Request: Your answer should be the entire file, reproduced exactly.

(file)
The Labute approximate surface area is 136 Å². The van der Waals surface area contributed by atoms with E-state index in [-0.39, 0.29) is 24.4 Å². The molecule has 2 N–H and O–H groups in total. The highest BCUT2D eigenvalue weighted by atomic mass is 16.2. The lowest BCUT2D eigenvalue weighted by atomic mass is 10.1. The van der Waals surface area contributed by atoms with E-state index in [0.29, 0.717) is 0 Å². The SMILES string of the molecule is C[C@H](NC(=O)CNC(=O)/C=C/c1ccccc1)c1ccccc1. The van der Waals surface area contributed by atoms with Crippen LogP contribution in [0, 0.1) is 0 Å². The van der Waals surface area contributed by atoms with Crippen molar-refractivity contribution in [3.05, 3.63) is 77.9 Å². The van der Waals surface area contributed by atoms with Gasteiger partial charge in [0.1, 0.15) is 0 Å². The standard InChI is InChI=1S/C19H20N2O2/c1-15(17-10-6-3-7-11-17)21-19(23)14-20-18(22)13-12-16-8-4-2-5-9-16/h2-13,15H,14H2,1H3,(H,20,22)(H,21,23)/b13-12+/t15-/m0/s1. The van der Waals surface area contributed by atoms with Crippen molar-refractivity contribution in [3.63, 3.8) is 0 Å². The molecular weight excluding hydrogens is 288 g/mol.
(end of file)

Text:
The Labute approximate surface area is 136 Å². The van der Waals surface area contributed by atoms with E-state index in [-0.39, 0.29) is 24.4 Å². The molecule has 2 N–H and O–H groups in total. The highest BCUT2D eigenvalue weighted by atomic mass is 16.2. The lowest BCUT2D eigenvalue weighted by atomic mass is 10.1. The van der Waals surface area contributed by atoms with E-state index in [0.29, 0.717) is 0 Å². The SMILES string of the molecule is C[C@H](NC(=O)CNC(=O)/C=C/c1ccccc1)c1ccccc1. The van der Waals surface area contributed by atoms with Crippen LogP contribution in [0, 0.1) is 0 Å². The van der Waals surface area contributed by atoms with Crippen molar-refractivity contribution in [3.05, 3.63) is 77.9 Å². The van der Waals surface area contributed by atoms with Gasteiger partial charge in [0.1, 0.15) is 0 Å². The standard InChI is InChI=1S/C19H20N2O2/c1-15(17-10-6-3-7-11-17)21-19(23)14-20-18(22)13-12-16-8-4-2-5-9-16/h2-13,15H,14H2,1H3,(H,20,22)(H,21,23)/b13-12+/t15-/m0/s1. The van der Waals surface area contributed by atoms with Crippen molar-refractivity contribution in [3.63, 3.8) is 0 Å². The molecular weight excluding hydrogens is 288 g/mol.